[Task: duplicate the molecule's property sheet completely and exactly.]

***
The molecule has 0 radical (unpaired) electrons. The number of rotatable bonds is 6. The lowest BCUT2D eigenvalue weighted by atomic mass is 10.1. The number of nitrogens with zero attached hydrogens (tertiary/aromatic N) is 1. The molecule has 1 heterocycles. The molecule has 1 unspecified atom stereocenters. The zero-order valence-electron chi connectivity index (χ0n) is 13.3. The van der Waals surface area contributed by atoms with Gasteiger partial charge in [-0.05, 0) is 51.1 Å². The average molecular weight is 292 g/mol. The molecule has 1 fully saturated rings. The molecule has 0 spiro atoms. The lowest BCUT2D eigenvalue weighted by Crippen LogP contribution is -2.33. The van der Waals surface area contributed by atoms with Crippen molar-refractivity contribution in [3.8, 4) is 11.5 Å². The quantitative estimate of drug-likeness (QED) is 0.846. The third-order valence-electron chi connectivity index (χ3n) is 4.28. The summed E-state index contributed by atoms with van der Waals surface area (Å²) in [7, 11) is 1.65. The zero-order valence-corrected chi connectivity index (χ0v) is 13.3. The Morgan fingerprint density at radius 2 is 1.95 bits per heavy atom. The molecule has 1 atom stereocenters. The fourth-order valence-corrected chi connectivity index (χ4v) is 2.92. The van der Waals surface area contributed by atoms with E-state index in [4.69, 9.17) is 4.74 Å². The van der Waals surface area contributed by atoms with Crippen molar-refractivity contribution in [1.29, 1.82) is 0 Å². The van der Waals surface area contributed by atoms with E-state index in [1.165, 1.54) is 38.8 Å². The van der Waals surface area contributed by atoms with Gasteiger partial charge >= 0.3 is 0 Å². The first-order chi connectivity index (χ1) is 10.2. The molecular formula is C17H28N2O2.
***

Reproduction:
The molecule has 0 radical (unpaired) electrons. The number of rotatable bonds is 6. The lowest BCUT2D eigenvalue weighted by atomic mass is 10.1. The number of nitrogens with zero attached hydrogens (tertiary/aromatic N) is 1. The molecule has 1 heterocycles. The molecule has 1 unspecified atom stereocenters. The zero-order valence-electron chi connectivity index (χ0n) is 13.3. The van der Waals surface area contributed by atoms with Gasteiger partial charge in [-0.05, 0) is 51.1 Å². The average molecular weight is 292 g/mol. The molecule has 1 fully saturated rings. The molecule has 0 spiro atoms. The lowest BCUT2D eigenvalue weighted by Crippen LogP contribution is -2.33. The van der Waals surface area contributed by atoms with Crippen molar-refractivity contribution in [3.8, 4) is 11.5 Å². The quantitative estimate of drug-likeness (QED) is 0.846. The third-order valence-electron chi connectivity index (χ3n) is 4.28. The summed E-state index contributed by atoms with van der Waals surface area (Å²) in [7, 11) is 1.65. The zero-order valence-corrected chi connectivity index (χ0v) is 13.3. The Morgan fingerprint density at radius 2 is 1.95 bits per heavy atom. The molecule has 1 atom stereocenters. The fourth-order valence-corrected chi connectivity index (χ4v) is 2.92. The van der Waals surface area contributed by atoms with E-state index in [4.69, 9.17) is 4.74 Å². The van der Waals surface area contributed by atoms with Crippen molar-refractivity contribution in [1.29, 1.82) is 0 Å². The van der Waals surface area contributed by atoms with E-state index in [1.165, 1.54) is 38.8 Å². The van der Waals surface area contributed by atoms with Gasteiger partial charge >= 0.3 is 0 Å². The first-order chi connectivity index (χ1) is 10.2. The molecular formula is C17H28N2O2.